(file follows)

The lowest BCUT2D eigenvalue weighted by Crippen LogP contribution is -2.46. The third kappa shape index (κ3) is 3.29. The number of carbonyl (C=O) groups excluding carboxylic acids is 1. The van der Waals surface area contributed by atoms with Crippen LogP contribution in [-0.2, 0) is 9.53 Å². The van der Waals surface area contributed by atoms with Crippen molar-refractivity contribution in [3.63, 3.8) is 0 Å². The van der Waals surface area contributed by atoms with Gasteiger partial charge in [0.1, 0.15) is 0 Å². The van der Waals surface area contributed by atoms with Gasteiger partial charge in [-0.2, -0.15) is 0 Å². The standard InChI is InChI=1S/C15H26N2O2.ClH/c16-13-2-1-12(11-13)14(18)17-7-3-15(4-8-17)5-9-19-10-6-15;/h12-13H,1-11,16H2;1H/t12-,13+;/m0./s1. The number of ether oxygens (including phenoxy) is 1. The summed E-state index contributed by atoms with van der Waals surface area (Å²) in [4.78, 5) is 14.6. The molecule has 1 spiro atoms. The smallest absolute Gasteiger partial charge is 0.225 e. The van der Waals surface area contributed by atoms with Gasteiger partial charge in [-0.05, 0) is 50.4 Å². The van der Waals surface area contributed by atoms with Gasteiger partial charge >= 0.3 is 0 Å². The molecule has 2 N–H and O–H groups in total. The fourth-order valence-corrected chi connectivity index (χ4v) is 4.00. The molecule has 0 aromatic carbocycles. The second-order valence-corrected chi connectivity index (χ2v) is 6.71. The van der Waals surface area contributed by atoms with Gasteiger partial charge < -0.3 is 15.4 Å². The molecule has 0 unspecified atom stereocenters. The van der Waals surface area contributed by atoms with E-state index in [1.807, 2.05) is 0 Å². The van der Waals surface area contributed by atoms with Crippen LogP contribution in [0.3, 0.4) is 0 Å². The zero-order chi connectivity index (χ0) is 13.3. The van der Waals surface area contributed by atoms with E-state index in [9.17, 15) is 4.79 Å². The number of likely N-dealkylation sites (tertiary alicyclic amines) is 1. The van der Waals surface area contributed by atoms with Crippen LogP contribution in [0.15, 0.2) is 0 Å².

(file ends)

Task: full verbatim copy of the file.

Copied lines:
The lowest BCUT2D eigenvalue weighted by Crippen LogP contribution is -2.46. The third kappa shape index (κ3) is 3.29. The number of carbonyl (C=O) groups excluding carboxylic acids is 1. The van der Waals surface area contributed by atoms with Crippen LogP contribution in [-0.2, 0) is 9.53 Å². The van der Waals surface area contributed by atoms with Crippen molar-refractivity contribution in [3.63, 3.8) is 0 Å². The van der Waals surface area contributed by atoms with Gasteiger partial charge in [0.1, 0.15) is 0 Å². The van der Waals surface area contributed by atoms with Gasteiger partial charge in [-0.2, -0.15) is 0 Å². The standard InChI is InChI=1S/C15H26N2O2.ClH/c16-13-2-1-12(11-13)14(18)17-7-3-15(4-8-17)5-9-19-10-6-15;/h12-13H,1-11,16H2;1H/t12-,13+;/m0./s1. The number of ether oxygens (including phenoxy) is 1. The summed E-state index contributed by atoms with van der Waals surface area (Å²) in [4.78, 5) is 14.6. The molecule has 1 spiro atoms. The smallest absolute Gasteiger partial charge is 0.225 e. The van der Waals surface area contributed by atoms with Gasteiger partial charge in [-0.05, 0) is 50.4 Å². The van der Waals surface area contributed by atoms with Gasteiger partial charge >= 0.3 is 0 Å². The molecule has 2 N–H and O–H groups in total. The fourth-order valence-corrected chi connectivity index (χ4v) is 4.00. The molecule has 0 aromatic carbocycles. The second-order valence-corrected chi connectivity index (χ2v) is 6.71. The van der Waals surface area contributed by atoms with Gasteiger partial charge < -0.3 is 15.4 Å². The molecule has 0 unspecified atom stereocenters. The van der Waals surface area contributed by atoms with E-state index in [1.807, 2.05) is 0 Å². The van der Waals surface area contributed by atoms with Crippen LogP contribution in [0.3, 0.4) is 0 Å². The zero-order chi connectivity index (χ0) is 13.3. The van der Waals surface area contributed by atoms with E-state index in [9.17, 15) is 4.79 Å². The number of likely N-dealkylation sites (tertiary alicyclic amines) is 1. The van der Waals surface area contributed by atoms with Crippen LogP contribution in [0.15, 0.2) is 0 Å².